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LISA.

CHAPTER I. Just on the outskirts of the forest, which belonged to a great Belgian noble, where the ground was broken into ravines clothed with brushwood, and separated from each other by sharp rocky ridges hard to climb, lay the prettiest little gorge of all, because the greenest, and half-way down it was the old Mill of Vaucourt.

On either side, the steep grassy cliffs, made steeper here and there by pro truding brown rocks, shut out all view of the world beyond.

‘To make us think more of the heavens above us,’ said Lisa, the miller’s daughter. Through the gorge brawled a mountain stream, born not far off in the forest there, but already, like a sturdy boy, so full of noisy strength that it turned the old wheel like a plaything, and hurried with great leaps over all the rocks in its way down—still down —towards the wide, misty plains of the lowlands. Round a bend of the hill spur, at the lower end of the gorge, lay little Vaucourt itself, where the folk at the mill went to see the neighbors or to hear mass on Sundays and fete days. And again, up by your right from the mill, a little path wound under the cliff and away through the forest; even (if you went far enough) to the high road, which partly passed through the wood and led though still farther to the great town.

Here Lisa of the mill was standing one July evening, shading her eyes from the last rays of the sun and gazing into the tree shadows. She was the eldest child of old Armand Duplessis, the miller j too good and pure for earth he thought at times, and, indeed, in childhood his wife had believed their tender babe must die, so vowed her to Mary if she recovered. She did grow up after that, but was so pale and gentle, so tall and slender, dressed in pure white, too (according to her mother’s vows), that the neighbors called her, with wondering praise at her unlikeness to their own strong, squarebuilt girls, our Lily of Vaucourt. The parents had liked the name, and the little brothers and sisters called her Lis, thinking also that sweet elder something altogether different from themselves.

When the mother went to rest in Holy Mary’s bosom (because she died when the youngest, little Bebe, was born, our blessed lady having especial pity on such dying mothers), all the country-side spoke in reverend admiring wonder of how Lisa had brought up those children, herself hardly more than a child.

‘ But she prays so fervently that the dear saints must surely help her,’ said the Curd.

And now it was five years since then, and Lisa’s day of days—her weddingday ! —was coming in August. Jacques Lemaitre was hardly good enough for her, the neighbors thought; but he was handsome and well-off for a woodcutter. It was a pity she had not chosen one of their own sons instead of a stranger lately employed by the Prince’s forester, but young girls were fanciful, and preferred new faces to those to which they had, mayhap, grown over-used.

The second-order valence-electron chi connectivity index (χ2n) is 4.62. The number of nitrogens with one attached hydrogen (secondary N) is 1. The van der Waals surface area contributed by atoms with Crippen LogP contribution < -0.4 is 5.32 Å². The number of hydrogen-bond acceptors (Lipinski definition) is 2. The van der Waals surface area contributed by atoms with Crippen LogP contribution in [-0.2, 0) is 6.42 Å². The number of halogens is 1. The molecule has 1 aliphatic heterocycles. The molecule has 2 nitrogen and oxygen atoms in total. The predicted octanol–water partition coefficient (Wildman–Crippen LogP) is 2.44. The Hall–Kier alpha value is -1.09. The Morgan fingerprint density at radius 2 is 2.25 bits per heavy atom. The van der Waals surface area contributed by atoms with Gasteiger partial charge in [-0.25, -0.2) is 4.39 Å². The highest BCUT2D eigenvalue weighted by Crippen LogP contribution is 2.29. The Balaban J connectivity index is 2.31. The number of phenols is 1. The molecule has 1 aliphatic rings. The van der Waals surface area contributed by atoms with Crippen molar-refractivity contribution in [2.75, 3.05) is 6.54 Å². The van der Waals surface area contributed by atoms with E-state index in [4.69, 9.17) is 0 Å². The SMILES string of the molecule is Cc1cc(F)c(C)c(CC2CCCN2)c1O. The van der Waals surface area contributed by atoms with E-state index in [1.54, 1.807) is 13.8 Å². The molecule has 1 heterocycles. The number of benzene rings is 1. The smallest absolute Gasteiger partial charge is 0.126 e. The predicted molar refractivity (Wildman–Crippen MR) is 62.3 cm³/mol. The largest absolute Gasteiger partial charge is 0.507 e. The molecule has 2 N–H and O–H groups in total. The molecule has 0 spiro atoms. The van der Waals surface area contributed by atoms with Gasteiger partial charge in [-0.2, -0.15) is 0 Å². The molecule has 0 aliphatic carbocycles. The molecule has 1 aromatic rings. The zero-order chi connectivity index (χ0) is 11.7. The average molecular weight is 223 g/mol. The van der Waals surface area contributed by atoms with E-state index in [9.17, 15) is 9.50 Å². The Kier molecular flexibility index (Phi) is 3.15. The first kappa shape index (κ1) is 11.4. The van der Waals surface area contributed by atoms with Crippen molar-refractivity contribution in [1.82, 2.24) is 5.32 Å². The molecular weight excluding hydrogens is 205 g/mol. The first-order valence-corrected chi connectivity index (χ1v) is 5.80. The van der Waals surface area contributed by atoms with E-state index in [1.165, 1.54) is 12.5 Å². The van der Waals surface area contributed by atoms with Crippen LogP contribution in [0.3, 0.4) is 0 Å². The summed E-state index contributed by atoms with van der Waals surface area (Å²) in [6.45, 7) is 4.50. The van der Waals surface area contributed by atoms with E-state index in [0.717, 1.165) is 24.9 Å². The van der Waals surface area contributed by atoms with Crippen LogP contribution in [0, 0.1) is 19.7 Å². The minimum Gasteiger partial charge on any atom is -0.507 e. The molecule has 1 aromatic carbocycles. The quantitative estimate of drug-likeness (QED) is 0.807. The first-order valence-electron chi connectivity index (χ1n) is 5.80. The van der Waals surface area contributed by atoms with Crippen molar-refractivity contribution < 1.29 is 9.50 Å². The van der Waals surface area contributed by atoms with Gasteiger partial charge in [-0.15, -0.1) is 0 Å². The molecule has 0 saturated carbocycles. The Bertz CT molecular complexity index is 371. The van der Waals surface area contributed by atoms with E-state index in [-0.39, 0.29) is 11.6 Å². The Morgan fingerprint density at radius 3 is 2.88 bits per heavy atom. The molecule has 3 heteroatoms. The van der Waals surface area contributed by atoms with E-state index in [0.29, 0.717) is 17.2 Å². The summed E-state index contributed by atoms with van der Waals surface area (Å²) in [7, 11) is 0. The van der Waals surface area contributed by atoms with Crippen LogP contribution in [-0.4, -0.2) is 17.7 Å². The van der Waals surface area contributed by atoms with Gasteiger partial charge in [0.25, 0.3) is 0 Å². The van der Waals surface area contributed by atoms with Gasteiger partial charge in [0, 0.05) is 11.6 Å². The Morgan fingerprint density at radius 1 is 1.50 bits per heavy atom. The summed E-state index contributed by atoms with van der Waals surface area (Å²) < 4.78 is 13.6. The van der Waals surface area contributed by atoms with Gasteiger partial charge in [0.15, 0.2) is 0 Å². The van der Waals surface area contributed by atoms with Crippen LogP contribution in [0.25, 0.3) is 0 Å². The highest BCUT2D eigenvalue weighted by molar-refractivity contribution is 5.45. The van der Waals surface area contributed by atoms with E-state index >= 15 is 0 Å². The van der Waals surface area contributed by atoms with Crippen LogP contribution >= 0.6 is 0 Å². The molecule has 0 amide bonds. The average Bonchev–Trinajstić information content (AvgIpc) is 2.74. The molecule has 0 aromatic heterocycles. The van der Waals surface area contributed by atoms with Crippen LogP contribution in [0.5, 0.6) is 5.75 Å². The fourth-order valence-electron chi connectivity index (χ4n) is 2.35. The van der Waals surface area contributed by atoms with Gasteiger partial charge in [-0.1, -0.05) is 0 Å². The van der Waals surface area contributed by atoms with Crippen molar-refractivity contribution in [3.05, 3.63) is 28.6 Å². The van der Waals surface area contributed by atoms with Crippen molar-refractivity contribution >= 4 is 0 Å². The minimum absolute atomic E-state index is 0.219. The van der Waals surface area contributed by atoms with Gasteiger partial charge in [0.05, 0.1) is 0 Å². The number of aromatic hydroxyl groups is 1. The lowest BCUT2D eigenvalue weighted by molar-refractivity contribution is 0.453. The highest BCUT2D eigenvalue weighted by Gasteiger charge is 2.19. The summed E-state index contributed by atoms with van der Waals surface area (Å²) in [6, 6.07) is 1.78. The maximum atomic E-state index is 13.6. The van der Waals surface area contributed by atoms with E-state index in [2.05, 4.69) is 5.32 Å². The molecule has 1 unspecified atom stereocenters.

She was still looking down the forest path in her pale lilac cotton dress, with snow-white cap and apron ; a lace frill round her neck, and her mother’s gold earrings in her ears. A dark-haired, dark-eyed, slight, tall peasant girl only ; but so sweet-faced

and of a pallor so tender and pure that she looked as if she had always just risen from devotion.

Here he was coming ! And with a wonderful joy lighting up her eyes and tingling her face into faint color, Lisa went forward gently to greet her lover. ‘ How late you are, dear Jacques; the supper is already on the table, and the father and good grandmother and the little ones are waiting. But you look strange !’ ‘ Tired, little one, tired. Do not touch me,’ I.emaitre hoarsely said, drawing away as she laid light fingers on his arm.

1 I feel too hot and dusty and dirty. A lily should not be soiled ; so let-me wash my face and hands first I had so far to come, I would not have done it but that you made me promise.’ ‘ But your face ! it is all bruised on this temple, and your eyes cannot look at mine, and are bloodshot—your hands are trembling—what has happened, my dear one?’ the young girl exclaimed, her large eyes dilating, and her face growing paler. It was true. Jacques’ close-cropped black hair seemed disordered; the blouse, which covered his broad shoulders and strong, frame was slightly torn, whilst his narrow, deep-set eyes were reddened; they fell too, as if weak, under her gaze. * I had a narrow escape, Lisa. A giant tree we had been cutting crashed down too soon, and a branch felled me to the ground—my head still swims and my eyes saw as if flames—and blood ! That is all’

‘All! I might have lost you !’ she uttered in dismay and horror. Then with a revulsion of feeling added with pious thankfulness — ‘ Ah, it was no doubt my prayers last night, that all evil and dangers might be kept far from you, that were your safeguard. The saints stood by you !’ And, as she so said in trembling awestruck tones, great tsars of tenderness rose to her eyes though she tried to smile. -